Tall Tall Trees – “Freedays”
THE GOOD: Banjo player Mike Savino (stage name Tall Tall Trees) offers up his first proper solo record.
THE BAD: Nope.
THE NITTY GRITTY: Don’t let “banjo player” make you think this is a bluegrass collection in the tradition of Flatt & Scruggs or even Roy Clark (not that either of those would be bad). Savino is actually a savvy singer/songwriter combining traditional acoustic elements with loud bursts of indie pop and a hint of the electronic. The guy may be a solid string player, but he knows his way around drum loops too.
“Freedays” ends up a multi-dimensional collection of melodic atmospheric tracks that wouldn’t feel out of place in both a tranquil forest or during an urban after-party. Think Liam Finn hanging with Dr. Dog while some Besnard Lakes fills in the background. Tunes like the slowly building and infectious “Backroads” and the space-age doo-wop ballad “So Predictable” draw us in with their subtle charms and impulsiveness. Every track offers something a little different.
BUY IT?: Yeah.

Father John Misty – “Pure Comedy”
THE GOOD: Singer/songwriter Josh Tillman offers up his third album as Father John Misty, and it’s epic.
THE BAD: The record will test your patience. Thirteen-minute songs about disposable artists and childhood trauma tend to do that.
THE NITTY GRITTY: Two years ago, the man gave us the mostly autobiographical “I Love You, Honeybear.” Now he turns his attention outward, dishing on such hot-button topics as politics, the environment, technology and war. While the man’s intentions are certainly noble, the delivery can be overly dramatic at times.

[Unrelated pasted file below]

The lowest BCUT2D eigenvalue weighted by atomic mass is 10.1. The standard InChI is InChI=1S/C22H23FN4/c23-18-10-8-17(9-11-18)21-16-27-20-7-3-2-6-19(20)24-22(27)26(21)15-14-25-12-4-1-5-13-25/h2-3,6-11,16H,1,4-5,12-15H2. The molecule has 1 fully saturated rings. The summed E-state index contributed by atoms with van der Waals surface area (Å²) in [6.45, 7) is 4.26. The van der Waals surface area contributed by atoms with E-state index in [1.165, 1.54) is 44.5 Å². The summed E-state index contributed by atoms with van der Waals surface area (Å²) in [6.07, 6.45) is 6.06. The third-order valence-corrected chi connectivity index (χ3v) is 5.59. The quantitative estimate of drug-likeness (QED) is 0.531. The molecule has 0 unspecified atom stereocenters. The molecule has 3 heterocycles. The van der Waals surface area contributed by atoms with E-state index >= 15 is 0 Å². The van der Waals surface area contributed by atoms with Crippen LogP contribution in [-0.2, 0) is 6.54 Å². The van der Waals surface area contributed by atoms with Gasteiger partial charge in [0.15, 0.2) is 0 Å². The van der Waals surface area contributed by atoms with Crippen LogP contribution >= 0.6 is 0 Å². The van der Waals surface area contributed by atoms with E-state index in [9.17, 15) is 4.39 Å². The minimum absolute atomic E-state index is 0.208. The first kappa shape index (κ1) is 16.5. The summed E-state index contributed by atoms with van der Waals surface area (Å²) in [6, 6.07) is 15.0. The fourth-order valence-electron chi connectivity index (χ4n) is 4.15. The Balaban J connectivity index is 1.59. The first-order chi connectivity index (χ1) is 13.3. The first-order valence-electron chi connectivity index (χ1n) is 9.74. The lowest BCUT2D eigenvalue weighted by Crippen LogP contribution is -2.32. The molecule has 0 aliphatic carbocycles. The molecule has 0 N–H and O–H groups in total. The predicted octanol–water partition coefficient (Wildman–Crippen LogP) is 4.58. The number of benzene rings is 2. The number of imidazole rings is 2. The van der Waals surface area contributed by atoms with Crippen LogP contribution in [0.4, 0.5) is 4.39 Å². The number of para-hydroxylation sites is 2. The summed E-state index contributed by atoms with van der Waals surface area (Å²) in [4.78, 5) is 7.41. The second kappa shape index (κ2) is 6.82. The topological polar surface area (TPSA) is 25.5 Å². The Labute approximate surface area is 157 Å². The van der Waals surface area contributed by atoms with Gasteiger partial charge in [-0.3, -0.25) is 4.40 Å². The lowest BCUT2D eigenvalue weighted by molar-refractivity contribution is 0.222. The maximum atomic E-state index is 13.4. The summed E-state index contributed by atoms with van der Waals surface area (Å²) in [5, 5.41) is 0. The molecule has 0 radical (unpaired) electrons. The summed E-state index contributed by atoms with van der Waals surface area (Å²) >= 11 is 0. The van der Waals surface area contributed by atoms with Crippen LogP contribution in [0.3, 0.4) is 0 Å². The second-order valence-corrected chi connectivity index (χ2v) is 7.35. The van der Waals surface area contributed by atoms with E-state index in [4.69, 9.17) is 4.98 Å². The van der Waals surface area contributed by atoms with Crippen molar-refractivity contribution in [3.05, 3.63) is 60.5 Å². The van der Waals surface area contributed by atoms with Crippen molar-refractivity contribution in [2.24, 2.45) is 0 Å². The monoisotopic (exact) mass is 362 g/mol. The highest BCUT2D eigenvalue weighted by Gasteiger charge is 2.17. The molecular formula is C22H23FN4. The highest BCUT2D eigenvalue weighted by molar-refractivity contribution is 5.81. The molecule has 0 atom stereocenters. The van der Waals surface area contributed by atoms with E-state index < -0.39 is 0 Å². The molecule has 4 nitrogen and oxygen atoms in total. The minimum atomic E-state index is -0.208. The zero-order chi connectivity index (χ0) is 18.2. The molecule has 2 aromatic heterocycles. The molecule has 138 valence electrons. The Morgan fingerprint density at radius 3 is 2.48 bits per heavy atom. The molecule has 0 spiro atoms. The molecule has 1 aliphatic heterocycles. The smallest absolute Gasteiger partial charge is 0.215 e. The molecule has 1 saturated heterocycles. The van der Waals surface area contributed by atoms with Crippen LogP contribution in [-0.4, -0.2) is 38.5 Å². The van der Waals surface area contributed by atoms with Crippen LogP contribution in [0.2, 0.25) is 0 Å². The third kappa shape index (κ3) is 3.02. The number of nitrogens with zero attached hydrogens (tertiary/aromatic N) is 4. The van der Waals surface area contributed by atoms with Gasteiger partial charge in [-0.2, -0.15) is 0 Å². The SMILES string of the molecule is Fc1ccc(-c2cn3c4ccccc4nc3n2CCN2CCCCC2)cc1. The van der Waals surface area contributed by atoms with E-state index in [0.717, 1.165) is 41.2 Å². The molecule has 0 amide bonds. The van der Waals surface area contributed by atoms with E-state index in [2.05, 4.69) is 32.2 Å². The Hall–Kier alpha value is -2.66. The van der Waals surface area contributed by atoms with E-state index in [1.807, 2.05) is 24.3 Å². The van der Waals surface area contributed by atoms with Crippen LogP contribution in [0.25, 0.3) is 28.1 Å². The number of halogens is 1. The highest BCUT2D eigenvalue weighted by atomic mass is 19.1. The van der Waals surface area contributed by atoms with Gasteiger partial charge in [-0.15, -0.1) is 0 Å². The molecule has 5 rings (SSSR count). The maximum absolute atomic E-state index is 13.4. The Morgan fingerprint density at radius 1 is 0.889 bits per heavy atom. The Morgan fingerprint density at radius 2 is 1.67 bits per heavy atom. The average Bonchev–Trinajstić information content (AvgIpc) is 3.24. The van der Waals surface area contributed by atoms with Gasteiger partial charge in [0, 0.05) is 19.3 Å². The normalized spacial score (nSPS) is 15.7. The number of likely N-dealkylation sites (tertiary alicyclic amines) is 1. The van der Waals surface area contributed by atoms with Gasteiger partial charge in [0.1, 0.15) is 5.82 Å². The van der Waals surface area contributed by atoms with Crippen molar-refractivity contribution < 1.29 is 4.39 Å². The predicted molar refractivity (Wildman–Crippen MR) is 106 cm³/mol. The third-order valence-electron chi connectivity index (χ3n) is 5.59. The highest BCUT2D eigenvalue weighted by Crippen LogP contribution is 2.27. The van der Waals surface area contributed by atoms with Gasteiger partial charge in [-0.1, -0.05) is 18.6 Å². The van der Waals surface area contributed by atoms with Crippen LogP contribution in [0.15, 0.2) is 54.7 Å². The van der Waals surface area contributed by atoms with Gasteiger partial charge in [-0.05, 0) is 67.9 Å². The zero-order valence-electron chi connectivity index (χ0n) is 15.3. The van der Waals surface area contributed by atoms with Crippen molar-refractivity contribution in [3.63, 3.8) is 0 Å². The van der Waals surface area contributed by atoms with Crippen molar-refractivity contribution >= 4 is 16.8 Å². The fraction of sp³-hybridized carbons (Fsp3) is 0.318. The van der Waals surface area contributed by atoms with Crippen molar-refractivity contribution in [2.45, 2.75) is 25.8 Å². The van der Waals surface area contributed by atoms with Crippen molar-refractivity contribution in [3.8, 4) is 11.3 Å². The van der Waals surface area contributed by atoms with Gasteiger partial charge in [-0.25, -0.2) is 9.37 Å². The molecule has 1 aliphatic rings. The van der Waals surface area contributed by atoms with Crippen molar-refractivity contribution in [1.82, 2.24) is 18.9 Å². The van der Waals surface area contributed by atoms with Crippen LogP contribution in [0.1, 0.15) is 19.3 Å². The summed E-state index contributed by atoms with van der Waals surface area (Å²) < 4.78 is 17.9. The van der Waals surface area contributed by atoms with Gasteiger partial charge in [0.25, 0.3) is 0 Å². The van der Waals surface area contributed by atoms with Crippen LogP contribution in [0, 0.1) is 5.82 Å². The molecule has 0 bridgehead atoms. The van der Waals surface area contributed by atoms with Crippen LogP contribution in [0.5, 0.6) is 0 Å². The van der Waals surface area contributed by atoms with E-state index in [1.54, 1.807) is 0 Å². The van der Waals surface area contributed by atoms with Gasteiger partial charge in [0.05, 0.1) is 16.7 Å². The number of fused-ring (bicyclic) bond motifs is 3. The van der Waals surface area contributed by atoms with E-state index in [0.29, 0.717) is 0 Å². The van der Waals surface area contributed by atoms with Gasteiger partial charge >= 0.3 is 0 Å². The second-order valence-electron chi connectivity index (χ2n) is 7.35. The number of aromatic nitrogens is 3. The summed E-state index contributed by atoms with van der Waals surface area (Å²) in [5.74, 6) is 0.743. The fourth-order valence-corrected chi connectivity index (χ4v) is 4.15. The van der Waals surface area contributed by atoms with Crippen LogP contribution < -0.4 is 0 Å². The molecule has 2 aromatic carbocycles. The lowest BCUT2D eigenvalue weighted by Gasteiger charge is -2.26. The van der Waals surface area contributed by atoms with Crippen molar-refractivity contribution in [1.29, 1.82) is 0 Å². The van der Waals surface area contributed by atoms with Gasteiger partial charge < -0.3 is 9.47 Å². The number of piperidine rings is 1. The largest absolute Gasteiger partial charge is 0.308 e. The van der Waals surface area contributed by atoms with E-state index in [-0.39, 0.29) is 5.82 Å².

“Pure Comedy” often feels like chamber folk: Misty’s tunes acquiring a sameness about halfway through. Even the occasional regal horn arrangements and orchestral flourishes can’t make matters much more diverse. Misty wants you paying attention to the lyrics, all of his pain and all of our problems.
So whether it’s the carbon emissions smothering “Things It Would Have Been Helpful to Know Before the Revolution” or the clashing ideologies of “Two Wildly Different Perspectives,” prepare for some passionate diatribes.
BUY IT?: Your choice.

Fleet Foxes – “Crack Up”
THE GOOD: Seattle-based folk-rockers Fleet Foxes come back after a six-year hiatus with a sprawling third.
THE BAD: Just like their ex-drummer Josh Tillman (found elsewhere on this page), Fleet Foxes spreads its musical wings, exploring very progressive territories and complex arrangements. “Crack Up” puts you to work.
THE NITTY GRITTY: Yet the effort is well worth it. Give this record a fair shot; the more you listen, the better it gets. Those all-encompassing harmonies remain intact and there are times when the lilting melodies wash over your senses. However, the usual tranquility is set against intricate string quartets, constant shifts in mood and tempo, echoes of modern classical and jazz, and more than a few complex lyrical narratives. Vocalist Robin Pecknold gets highly critical of both his surroundings and inner demons.
In one word, “Crack Up” is big. You can tell the guys put a lot of effort into these epics. And you’ll have to pay rapt attention in order to engage with every subtle nuance and layer.
BUY IT?: Yes.

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